Maric v. Alvarado, 090618 FED9, 14-15863

Docket Nº:14-15863
Party Name:DENNIS MARIC, Plaintiffs-Appellants, v. JON ALVARADO et al., Defendant-Appellee,
Judge Panel:Before: BEA and CHRISTEN, Circuit Judges, and McLAUGHLIN, District Judge.
Case Date:September 06, 2018
Court:United States Courts of Appeals, Court of Appeals for the Ninth Circuit

DENNIS MARIC, Plaintiffs-Appellants,


JON ALVARADO et al., Defendant-Appellee,

No. 14-15863

United States Court of Appeals, Ninth Circuit

September 6, 2018


Argued and Submitted August 17, 2018 San Francisco, California.

Appeal from the United States District Court for the Eastern District of California Sheila K. Oberto, Magistrate Judge Presiding D.C. No. 1:12-cv-00102-SKO.

Before: BEA and CHRISTEN, Circuit Judges, and McLAUGHLIN, [**] District Judge.


Plaintiff Dennis Maric (Maric) filed a complaint in the Eastern District of California against Fresno County Deputy Sheriffs Jon Alvarado, Todd Burk, John Robinson, and Fernando Maldonado (together Defendants) for incidents which occurred during Defendants' response to a 9-1-1 call placed by Maric's wife Mary Maric (Mary). The Complaint alleged claims under 42 U.S.C. § 1983 based on violations of the Fourth Amendment, including unlawful entry, unlawful arrest, unlawful seizure of Maric's firearms, and excessive force. The Complaint also alleged corollary state-law claims, including unlawful entry in violation of the California constitution, false imprisonment, malicious prosecution, and assault and battery.

The parties filed cross motions for summary judgment. The district court granted summary judgment for Defendants on the Fourth Amendment claims for unlawful entry, unlawful arrest, and unlawful seizure of the firearms, and for the corollary state law claims for unlawful entry pursuant to the California Constitution, false imprisonment, and malicious prosecution. However, the district court denied Defendants summary judgment as to the Fourth Amendment claim for excessive force. That claim proceeded to trial, together with the state-law claims for assault and battery. Following the trial, the jury found for Defendants.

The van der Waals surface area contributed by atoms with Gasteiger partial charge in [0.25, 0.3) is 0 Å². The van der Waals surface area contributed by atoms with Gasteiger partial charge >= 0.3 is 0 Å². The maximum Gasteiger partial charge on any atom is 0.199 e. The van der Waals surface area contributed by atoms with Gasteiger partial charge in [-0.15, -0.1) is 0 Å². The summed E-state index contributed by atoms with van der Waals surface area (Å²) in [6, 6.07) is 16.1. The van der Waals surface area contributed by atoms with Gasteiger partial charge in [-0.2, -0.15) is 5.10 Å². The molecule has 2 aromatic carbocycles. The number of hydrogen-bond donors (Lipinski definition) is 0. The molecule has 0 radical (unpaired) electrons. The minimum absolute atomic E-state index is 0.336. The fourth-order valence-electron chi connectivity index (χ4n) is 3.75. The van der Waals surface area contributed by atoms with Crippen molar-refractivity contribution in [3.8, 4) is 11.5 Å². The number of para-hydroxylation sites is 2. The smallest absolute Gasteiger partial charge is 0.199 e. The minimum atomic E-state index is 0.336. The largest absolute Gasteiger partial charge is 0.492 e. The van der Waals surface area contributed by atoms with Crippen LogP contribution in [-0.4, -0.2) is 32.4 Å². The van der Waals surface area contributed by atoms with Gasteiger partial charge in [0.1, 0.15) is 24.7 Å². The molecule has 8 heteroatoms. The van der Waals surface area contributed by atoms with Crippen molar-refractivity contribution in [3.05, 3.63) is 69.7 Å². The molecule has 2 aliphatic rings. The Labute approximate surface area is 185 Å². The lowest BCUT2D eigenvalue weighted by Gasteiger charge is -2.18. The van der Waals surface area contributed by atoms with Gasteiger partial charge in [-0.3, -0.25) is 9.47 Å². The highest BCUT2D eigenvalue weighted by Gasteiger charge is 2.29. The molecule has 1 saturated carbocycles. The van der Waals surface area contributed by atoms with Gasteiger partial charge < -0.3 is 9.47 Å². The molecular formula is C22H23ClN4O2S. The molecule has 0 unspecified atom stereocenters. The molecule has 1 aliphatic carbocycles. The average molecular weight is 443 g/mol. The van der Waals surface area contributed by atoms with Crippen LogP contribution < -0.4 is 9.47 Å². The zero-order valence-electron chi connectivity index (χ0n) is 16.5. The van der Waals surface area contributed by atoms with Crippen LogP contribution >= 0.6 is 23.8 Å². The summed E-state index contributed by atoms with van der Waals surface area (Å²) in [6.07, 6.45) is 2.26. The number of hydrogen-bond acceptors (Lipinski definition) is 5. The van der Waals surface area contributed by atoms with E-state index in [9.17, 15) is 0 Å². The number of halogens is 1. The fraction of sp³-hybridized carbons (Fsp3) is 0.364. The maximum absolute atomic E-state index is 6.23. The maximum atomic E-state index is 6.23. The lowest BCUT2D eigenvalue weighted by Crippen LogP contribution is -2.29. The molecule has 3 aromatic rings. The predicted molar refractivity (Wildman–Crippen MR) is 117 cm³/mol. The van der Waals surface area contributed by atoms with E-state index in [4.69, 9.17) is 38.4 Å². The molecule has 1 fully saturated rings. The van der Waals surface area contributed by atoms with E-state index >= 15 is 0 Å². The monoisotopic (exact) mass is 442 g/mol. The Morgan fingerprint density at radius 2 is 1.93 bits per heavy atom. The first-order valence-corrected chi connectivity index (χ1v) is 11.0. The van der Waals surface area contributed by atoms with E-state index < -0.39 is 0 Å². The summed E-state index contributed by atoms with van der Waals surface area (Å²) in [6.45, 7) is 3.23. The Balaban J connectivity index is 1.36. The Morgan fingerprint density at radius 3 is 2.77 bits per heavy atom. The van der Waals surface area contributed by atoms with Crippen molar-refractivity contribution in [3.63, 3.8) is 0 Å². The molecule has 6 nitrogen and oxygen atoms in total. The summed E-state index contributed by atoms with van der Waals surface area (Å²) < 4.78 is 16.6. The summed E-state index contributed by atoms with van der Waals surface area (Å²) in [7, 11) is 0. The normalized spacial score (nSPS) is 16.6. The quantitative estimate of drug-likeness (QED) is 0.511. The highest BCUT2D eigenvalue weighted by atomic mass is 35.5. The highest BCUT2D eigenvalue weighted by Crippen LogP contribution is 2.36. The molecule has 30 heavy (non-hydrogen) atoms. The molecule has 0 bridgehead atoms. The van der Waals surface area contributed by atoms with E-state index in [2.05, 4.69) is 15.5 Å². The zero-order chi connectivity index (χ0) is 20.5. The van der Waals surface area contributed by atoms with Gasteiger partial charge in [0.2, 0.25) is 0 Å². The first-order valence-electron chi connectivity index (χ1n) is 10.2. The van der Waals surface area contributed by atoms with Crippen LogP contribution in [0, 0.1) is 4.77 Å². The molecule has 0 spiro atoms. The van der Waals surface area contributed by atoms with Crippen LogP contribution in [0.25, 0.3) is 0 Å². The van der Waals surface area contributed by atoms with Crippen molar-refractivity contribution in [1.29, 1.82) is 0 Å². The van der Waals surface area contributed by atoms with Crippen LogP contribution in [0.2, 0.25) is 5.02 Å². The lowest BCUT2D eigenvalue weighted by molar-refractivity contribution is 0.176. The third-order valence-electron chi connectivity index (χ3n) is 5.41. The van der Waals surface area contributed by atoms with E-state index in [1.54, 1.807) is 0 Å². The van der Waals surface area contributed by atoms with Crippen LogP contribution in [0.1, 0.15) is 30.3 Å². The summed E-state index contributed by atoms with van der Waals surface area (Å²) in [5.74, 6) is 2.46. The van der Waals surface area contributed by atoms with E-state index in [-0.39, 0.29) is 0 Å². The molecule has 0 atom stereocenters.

Maric now appeals the district court's grant of summary judgment to Defendants on his Fourth Amendment claims for unlawful entry and unlawful arrest, and the state-law claims for unlawful entry and false imprisonment.[1]

The following facts appear to be undisputed in the summary judgment record: Defendants were notified by a police dispatcher that Maric was drunk and breaking property, and that Mary wished for Maric to be "sent on the way."2 When deputies Robinson, Alvarado, and Maldonado arrived at Maric's home, Maric answered the door. Behind Maric on a couch sat Mary and their two children. The children had frowns on their faces, but it was otherwise apparent to the officers that Mary and the children were unharmed. Robinson asked Maric to step outside the home, but Maric refused. Maldonado and Robinson then crossed the threshold into the home and forcibly removed him.3 Robinson held Maric outside, handcuffed him, and used a leg-sweep to force him to the ground. Once Maric was removed from the home, Mary reported to one of the Defendants, Officer Maldonado, that she wished to have a restraining order issued against Maric. Defendants secured the restraining order within approximately twenty minutes. Mary reported to Maldonado that Maric had two guns in the residence, which Mary requested Maldonado remove. Deputy Burk, who arrived not long after Maric was removed from the home, entered the home and located a loaded handgun in a dresser in the living room and removed it. Deputy Maldonado located and removed a shotgun under the mattress in the bedroom. Maric was arrested for resisting a peace officer, in violation of California Penal Code (CPC) § 148(A), and for child endangerment, CPC § 273a(b). Maric was booked and jailed in Fresno County jail. Maric was eventually charged with two counts of child endangerment pursuant to CPC § 273a(b). Those charges were later dismissed.

For the reasons that follow, we reverse and remand for proceedings consistent with this disposition.

1. Fourth Amendment and California Constitution claims

Defendants argue their warrantless entry was justified by the "exigent circumstances" exception to the warrant requirement. To prove exigent...

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